CD Community Cricket Legend To Pull Stumps
Central Districts Cricket won’t be the same without Nigel Brooke. The CD Community Cricket Manager is one of CD’s longest serving staff — and will leave enormous shoes to fill as he heads toward retirement.
Born in Manawatū and now based in Levin, “Brooky” has a vast and intrinsic knowledge of Central Districts Cricket and the eight Districts Associations that make up our cricketing catchment.
Brooke was a handy player himself in his younger years, in both cricket and rugby. He represented CD Under 23 in 1980 and played in the tournament held in Christchurch that year alongside peers that included future New Zealand reps Ian Smith, Andrew Jones, Gary Robertson and future Central Stags captain and longtime CDCA colleague, Scott Briasco.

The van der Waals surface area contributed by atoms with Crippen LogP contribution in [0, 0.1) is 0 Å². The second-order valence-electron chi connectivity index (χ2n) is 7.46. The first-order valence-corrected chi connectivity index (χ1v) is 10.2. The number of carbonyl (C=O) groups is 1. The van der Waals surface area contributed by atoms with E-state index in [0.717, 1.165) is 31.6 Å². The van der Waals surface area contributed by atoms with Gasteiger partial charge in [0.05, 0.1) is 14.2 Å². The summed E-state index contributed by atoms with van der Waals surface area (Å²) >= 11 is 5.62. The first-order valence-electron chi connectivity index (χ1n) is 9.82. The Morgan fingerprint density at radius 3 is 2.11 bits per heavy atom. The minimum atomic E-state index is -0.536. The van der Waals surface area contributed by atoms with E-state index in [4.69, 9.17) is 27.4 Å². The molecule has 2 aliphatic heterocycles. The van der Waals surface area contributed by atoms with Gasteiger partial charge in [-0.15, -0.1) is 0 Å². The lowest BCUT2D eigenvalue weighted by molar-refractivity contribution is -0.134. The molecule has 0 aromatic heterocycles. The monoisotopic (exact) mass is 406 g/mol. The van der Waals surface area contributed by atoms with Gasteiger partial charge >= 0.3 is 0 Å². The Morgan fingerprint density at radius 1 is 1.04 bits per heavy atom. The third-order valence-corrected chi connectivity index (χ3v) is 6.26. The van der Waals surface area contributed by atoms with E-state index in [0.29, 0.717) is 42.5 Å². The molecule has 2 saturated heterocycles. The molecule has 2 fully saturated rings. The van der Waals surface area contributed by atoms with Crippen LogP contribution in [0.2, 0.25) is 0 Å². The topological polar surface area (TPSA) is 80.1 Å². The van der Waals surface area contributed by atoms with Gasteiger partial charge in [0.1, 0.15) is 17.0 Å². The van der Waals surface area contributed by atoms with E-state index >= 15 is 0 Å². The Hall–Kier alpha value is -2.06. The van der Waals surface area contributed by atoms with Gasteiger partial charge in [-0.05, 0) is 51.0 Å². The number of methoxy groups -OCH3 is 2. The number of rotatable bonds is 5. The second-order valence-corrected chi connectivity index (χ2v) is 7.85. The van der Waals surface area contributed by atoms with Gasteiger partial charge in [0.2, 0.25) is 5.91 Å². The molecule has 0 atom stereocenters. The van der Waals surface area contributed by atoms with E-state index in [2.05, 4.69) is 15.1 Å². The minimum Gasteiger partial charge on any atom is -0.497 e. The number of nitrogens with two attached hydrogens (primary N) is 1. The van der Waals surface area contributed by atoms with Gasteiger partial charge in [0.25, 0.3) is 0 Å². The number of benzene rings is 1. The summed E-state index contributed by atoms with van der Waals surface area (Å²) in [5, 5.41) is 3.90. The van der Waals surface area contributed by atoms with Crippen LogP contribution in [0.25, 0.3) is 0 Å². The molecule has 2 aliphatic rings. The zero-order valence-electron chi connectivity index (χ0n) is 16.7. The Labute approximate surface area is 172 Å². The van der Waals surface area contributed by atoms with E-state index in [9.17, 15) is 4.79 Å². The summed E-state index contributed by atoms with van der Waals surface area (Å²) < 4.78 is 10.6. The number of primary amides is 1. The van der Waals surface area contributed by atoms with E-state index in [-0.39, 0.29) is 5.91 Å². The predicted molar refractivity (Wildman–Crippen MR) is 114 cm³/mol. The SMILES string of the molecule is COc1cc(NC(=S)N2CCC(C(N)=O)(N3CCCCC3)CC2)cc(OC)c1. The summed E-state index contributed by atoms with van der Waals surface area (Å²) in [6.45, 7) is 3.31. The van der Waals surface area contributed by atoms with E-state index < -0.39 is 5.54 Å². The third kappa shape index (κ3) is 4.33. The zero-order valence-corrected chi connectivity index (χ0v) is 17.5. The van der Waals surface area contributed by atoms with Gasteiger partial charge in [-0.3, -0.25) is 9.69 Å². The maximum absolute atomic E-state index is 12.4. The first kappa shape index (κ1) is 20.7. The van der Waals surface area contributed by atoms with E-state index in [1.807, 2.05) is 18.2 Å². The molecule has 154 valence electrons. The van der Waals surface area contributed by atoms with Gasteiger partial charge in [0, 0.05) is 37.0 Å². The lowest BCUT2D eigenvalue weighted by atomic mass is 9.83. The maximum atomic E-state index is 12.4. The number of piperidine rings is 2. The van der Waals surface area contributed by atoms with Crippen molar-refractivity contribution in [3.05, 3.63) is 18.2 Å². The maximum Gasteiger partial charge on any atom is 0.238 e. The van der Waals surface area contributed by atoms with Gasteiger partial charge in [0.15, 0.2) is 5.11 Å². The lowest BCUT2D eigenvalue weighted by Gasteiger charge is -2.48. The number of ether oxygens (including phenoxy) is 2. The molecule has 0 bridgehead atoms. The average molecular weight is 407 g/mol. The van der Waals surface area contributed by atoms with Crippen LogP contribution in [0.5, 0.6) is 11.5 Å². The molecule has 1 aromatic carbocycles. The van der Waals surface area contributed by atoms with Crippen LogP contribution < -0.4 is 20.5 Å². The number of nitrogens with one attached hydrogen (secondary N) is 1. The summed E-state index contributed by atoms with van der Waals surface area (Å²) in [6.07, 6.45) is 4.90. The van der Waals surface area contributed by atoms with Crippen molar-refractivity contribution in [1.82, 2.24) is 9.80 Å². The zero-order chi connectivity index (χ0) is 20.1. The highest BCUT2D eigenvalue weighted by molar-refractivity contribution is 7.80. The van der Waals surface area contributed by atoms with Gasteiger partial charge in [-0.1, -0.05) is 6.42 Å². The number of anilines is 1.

He toured Australia with the CD U23 side in 1979 and again in 1981 (as captain) — a certain Whanganui Collegiate old boy named David Kirk was his vice-captain and the team also included future New Zealand rep Tony Blain. Another good memory was when he made it onto the field as 12th man for the Central Stags in a Plunket Shield match.
Over the years that he worked as a stock agent living in a number of rural CD towns, he played for Manawatū, Horowhenua Kāpiti, Rangitikei, and Southern Hawke’s Bay in the Hawke Cup competition.
A serious knee injury on the rugby field when he was 25 would throw a spanner in the works, but never stopped him from continuing to play cricket and be involved in other sports that he loved.
Brooky’s full-time role at CDCA started in 2000 when he began working alongside then CEO Blair Furlong and Gary Pond as a small team responsible for the huge area of the Association.